Afghanistan, India and Myanmar said tests had now confirmed H5N1 caused recent outbreaks in birds, while Malaysia reported two new cases in a wild bird and dead chickens.
   
Denmark, the latest European country affected, said tests showed a wild buzzard found south of Copenhagen had H5N1.
   
Israel suspects bird flu killed turkeys on two farms in its southern Negev region although there were no test results yet, Zeev Boim, the agriculture minister, said. Israel has so far been spared the virus.
   
Swiss drug maker Roche said it was boosting output of its flu drug Tamiflu by a third. Tamiflu is seen as one of the most effective methods of treating people infected with H5N1.
   
In India, veterinary workers began throttling more than 70,000 birds to try to control the latest outbreak there. Hundreds of people were also tested for fever.

Massive culling
  
"There is no time for niceties. The birds have to be killed as fast as possible," said Bijay Kumar, animal husbandry commissioner of the state of Maharashtra, where bird flu resurfaced this week in backyard poultry.
   
Bird flu has spread with alarming speed in recent weeks across Europe, Africa and parts of Asia, leaving some impoverished nations such as Afghanistan and Myanmar appealing for protective clothing and other basic equipment.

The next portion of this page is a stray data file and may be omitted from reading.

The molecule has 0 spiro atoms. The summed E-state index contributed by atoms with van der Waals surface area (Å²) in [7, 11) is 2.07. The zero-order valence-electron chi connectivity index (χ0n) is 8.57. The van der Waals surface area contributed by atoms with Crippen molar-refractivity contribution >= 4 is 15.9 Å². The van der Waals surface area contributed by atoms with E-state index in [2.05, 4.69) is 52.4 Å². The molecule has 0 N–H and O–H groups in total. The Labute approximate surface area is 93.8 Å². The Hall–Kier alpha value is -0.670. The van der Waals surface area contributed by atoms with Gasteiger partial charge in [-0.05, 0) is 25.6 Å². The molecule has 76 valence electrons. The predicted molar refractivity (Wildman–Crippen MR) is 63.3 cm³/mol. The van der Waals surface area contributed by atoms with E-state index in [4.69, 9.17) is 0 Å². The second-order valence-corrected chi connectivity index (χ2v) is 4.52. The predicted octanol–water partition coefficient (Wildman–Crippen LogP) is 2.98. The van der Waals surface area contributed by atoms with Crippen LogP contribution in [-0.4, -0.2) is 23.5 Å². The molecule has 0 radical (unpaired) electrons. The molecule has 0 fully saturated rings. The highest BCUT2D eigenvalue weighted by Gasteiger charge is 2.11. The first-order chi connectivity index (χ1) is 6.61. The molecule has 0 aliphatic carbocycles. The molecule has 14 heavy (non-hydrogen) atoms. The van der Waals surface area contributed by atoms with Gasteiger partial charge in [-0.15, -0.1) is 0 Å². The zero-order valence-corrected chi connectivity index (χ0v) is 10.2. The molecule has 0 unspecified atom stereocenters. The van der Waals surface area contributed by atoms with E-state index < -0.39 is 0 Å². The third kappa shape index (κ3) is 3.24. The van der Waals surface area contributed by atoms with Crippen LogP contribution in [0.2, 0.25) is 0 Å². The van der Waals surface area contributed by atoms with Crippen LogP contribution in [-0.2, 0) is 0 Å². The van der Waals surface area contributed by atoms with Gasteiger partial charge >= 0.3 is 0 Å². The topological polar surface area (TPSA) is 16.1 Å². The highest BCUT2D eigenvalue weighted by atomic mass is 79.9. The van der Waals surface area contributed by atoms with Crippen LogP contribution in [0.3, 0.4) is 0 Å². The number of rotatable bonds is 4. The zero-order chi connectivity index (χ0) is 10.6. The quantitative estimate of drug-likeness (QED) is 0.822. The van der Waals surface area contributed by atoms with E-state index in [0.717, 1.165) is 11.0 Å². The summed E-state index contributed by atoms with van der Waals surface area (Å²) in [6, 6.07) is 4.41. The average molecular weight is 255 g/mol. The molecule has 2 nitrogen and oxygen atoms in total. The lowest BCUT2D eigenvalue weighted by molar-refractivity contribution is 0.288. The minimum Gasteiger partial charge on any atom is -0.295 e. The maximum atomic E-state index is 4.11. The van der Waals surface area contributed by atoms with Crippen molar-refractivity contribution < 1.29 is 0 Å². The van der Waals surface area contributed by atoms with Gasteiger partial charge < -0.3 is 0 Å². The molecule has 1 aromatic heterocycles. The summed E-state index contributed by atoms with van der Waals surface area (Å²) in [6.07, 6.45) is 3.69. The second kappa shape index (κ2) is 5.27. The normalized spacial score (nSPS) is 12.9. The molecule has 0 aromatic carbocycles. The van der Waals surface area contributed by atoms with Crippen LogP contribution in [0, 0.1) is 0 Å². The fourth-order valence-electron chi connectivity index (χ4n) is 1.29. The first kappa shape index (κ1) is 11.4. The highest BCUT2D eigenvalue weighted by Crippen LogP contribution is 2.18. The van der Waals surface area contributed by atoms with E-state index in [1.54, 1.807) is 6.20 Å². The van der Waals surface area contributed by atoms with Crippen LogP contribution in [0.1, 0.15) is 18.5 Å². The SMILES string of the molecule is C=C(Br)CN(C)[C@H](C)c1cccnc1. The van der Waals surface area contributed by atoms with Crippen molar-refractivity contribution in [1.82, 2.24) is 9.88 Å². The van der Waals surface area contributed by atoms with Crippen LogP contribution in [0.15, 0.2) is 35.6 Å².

"There is no time for niceties. The birds have to be killed as fast as possible"

Bijay Kumar,
Animal husbandry commissioner in the Indian state of Maharashtra

The more it spreads, the greater the fears of the virus mutating into a form that could easily pass from one person to another, triggering a pandemic in which millions could die.
   
Although hard to catch, people can contract bird flu after coming into contact with infected birds.
  
Three young women who died in recent weeks in Azerbaijan, on the crossroads between Europe and Asia, are thought to be the latest human victims of the virus. If confirmed as caused by H5N1, the deaths would take the human toll to over 100.
   
In Serbia, a teenager from a bird flu-stricken area was put in isolation after developing a high fever that could be a symptom of the disease, the country's chief epidemiologist said.
   
"The boy is from the family where we found a rooster with clinical symptoms of bird flu," Predrag Kon said, adding he would be kept in isolation for 72 hours or until the possibility of bird flu had been ruled out.
   
So far, no human cases have been reported in India, Afghanistan, Myanmar or Malaysia but hundreds of people near India's latest outbreak in western Maharashtra state have complained of fever. Doctors say they are most likely suffering from dengue but further tests are being done.